Some tweaked, some authentic, Aromas of China gives you a taste of the Orient
We bump into bare-chested fire eaters first. We’re admiring their six packs when my friend backs into a dragon. He looks faintly annoyed.
She’s more worried about her hair. Apparently flame-breathing dragons can really ruin a blow-dry. She trips over a man with a sword next. He brushes her off and continues to pose for the camera, flexing his biceps boastfully. Somewhere Lochinvar’s sobbing. “So faithful in love and so dauntless in war?” Sigh, Sir Walter Scott. If only.
Despite the lack of knights in shining armour, we soldier on. Nothing gets between us and crab fried rice. So we elbow the fire eaters, and step on the dragon’s toes. We hear a series of ‘ouches’ from the men inside the dragon suit. The vain sword man is, of course the easiest to deal with. We just distract him with a camera flash and then run into Aromas Of China. Turns out it’s their grand opening party. Hence the whole Lord Of the Rings rigmarole outside.
Predictably enough the interiors are a clutch of clichés too. Oddly comforting really, in this age of minimalism. The whole posh-Chinese restaurant stereotype from the Nineties, when dining out involved just three options: Chinese, Indian or Continental. Which invariably meant egg fried rice and chilli chicken. Naan and tandoori chicken. Or French fries with — yes — chicken blanketed in rosemary-speckled white sauce.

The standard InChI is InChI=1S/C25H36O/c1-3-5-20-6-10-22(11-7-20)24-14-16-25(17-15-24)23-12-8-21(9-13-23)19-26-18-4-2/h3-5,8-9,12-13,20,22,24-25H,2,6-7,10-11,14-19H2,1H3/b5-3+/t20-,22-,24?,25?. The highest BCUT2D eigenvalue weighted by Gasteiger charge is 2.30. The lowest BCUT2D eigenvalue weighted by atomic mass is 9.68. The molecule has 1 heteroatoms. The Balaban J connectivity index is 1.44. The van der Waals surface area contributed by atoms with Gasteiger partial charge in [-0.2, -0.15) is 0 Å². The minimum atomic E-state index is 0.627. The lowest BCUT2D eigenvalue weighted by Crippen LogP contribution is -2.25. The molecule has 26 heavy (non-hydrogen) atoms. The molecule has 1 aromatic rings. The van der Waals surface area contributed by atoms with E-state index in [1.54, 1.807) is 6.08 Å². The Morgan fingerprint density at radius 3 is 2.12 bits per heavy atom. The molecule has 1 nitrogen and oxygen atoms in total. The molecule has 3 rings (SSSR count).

In keeping with the retro scheme of things, there’s Shania Twain playing in the background, along with Ronan Keating. We pick up our menus and hum ‘From this moment’.
The waiters are quick and courteous. Although the menu offers standard upmarket Indian-Chinese fare — very similar to the tried and trusted Mainland China — there are some variations to keep things interesting. The Mongolian paper thin sliced lamb hot pot, for instance. It’s tender, with an interestingly complex web of flavours.
The crab fried rice, stained orange with chilli sauce, is delicate and fluffy. We eat it with a skillfully prepared bowl of stir fried greens. Stir fries tend to be a stumbling block in Indian restaurants, often turning out soggy and overwhelmed by soy sauce. Aromas of China makes a skilful stir fry, crunchy green spiked with generous amounts of garlic. There are also glistening hakka noodles tossed with bright julienned carrots and beans. Refreshingly the food is not oily, which means we’re still bright and happy enough to bounce up and down to Shania Twain’s ‘Man, I feel like a woman’, and order dessert.
Daarsaan. Of course. It’s the classic Indian Chinese dessert. Fried strips of dough, sticky with honey and speckled with crisp almond flakes. And date pancakes. Neat little triangles filled with the sticky, gooey goodness of dates.
Aromas of China lives up to expectations. You’re not going to be blown away by the food. Or have any epiphanies here. But it’s an ideal place for a big family dinner: something for everyone. And friendly waiters who will tolerate even your bratty five-year-old nephew who insists on carrying toy trucks to dinner.
Aromas of China is at 15/9, Khader Nawaz Khan Road. A meal for two is approximately Rs. 1000. Call 43178111 for reservations.